HG: You mentioned Detroit Mayor Mike Duggan. Under his leadership, you became the first director of the city’s Office of Immigrant Affairs in 2015. As a child of immigrants, what does it mean to help immigrants in your community realize the American Dream?

FS: I give major credit to Mayor Duggan for recognizing that immigrants would be a cornerstone of Detroit’s revitalization. He empowered me to think creatively, and stood behind me when we were doing things like refugee resettlement that could have provoked a backlash. But because we brought stakeholders together from business, religious organizations, and neighborhood groups, there was zero backlash. That was a lesson in how, if you do the work and listen to people, you can overcome the brokenness that characterizes so much of our politics.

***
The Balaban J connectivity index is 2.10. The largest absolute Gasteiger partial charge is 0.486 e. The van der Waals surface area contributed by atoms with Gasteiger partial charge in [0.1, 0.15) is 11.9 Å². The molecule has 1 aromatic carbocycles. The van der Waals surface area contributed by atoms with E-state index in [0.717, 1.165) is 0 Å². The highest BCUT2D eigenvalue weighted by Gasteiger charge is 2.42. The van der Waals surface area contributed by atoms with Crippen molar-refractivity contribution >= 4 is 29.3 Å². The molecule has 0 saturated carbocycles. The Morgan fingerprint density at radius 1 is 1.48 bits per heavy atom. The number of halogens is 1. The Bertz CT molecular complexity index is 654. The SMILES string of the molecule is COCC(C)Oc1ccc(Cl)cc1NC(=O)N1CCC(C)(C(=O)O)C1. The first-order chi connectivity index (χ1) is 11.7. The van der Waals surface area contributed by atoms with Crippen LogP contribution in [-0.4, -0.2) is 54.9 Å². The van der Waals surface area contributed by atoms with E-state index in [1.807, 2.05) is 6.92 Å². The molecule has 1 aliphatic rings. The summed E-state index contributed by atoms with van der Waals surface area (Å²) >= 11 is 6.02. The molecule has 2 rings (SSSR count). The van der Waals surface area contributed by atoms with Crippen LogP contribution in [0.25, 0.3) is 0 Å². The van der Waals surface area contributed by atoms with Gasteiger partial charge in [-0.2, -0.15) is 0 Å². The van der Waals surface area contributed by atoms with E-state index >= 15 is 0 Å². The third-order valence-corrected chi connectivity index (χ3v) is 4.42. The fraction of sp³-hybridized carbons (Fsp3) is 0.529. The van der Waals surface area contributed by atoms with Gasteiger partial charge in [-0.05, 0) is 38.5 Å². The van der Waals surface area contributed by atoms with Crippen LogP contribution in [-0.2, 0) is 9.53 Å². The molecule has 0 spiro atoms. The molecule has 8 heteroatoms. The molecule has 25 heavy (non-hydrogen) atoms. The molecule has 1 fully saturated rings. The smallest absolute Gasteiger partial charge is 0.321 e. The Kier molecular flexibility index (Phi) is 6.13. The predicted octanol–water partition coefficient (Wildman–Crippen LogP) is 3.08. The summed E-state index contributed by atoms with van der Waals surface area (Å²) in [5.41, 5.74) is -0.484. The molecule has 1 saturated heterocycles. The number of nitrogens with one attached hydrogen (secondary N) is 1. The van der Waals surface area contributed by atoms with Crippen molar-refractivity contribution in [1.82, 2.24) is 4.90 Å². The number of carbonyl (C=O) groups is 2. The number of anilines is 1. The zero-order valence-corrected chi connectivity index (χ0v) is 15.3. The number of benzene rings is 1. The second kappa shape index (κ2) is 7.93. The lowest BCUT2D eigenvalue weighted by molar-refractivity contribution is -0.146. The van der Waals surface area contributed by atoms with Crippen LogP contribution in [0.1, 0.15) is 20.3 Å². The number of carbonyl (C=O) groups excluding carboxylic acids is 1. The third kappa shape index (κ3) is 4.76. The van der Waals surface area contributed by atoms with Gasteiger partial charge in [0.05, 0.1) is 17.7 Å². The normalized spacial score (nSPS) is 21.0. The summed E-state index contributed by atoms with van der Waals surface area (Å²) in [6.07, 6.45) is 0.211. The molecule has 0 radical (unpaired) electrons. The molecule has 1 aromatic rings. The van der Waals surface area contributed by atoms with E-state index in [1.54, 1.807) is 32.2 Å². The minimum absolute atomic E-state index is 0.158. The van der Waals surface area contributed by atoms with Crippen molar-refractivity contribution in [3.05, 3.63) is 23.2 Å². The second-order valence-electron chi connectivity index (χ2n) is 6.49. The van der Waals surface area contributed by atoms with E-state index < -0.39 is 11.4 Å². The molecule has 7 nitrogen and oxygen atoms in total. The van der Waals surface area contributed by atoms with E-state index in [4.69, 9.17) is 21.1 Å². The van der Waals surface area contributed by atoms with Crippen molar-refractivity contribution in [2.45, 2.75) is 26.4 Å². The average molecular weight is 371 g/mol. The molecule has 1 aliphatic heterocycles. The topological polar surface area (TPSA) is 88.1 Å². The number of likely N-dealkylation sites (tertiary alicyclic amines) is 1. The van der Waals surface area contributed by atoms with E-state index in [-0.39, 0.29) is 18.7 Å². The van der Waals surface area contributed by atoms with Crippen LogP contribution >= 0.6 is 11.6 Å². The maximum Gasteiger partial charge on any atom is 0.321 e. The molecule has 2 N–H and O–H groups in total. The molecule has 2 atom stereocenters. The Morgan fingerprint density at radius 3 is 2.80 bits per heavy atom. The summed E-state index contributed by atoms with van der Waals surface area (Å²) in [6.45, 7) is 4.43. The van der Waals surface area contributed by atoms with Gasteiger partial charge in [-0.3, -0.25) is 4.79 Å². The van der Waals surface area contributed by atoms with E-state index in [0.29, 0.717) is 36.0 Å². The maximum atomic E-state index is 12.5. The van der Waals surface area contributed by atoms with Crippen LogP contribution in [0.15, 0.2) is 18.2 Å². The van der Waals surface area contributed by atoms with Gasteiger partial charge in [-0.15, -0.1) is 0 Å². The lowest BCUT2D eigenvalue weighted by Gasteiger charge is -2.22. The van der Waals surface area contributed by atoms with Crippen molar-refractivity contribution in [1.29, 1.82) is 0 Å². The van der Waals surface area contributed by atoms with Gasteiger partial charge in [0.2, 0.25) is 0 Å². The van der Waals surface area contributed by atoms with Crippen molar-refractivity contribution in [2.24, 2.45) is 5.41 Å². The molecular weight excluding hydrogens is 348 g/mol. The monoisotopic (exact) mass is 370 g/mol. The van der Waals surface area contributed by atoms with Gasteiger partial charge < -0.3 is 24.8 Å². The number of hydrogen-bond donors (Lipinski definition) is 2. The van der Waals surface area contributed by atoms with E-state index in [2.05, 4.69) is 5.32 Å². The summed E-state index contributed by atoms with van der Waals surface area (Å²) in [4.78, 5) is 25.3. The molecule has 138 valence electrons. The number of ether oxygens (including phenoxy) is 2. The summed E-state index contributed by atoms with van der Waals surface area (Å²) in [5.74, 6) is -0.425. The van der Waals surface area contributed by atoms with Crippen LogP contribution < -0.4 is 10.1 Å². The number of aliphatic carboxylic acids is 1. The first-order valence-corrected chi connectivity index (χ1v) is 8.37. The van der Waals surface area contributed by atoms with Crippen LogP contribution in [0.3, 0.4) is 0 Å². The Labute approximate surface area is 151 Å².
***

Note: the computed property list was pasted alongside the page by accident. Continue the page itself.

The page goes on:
The economic development side of the job was such fulfilling work. My parents’ own immigrant success story hugely informed my confidence in the job. Because I knew, not only from them but from the whole community where I grew up, that when we clear pathways for immigrants to participate fully in society, they make immense contributions to our economies and our neighborhoods. And my first ever political volunteer work, as a teen, was registering new voters at naturalization ceremonies. So being present for a lot of those was a real full-circle moment.


HG: What issues activate you, personally? How do you hope to address them in Congress?

FS: Immigration is an incredibly important issue in our country right now. We definitely need to get on the right path in terms of how we talk about immigrants in this country. I think that there is [a narrative] being enabled and furthered by Donald Trump [and] there’s people [who agree with] him who think being an American only means one thing, [that] it can only mean the color of your skin [or] your religion. And they seem to have forgotten, or are choosing to forget, that this country was founded on immigrants, on immigration, on people of all backgrounds, faiths, races, ethnicities, coming here in search of the American Dream and a better future and a better life.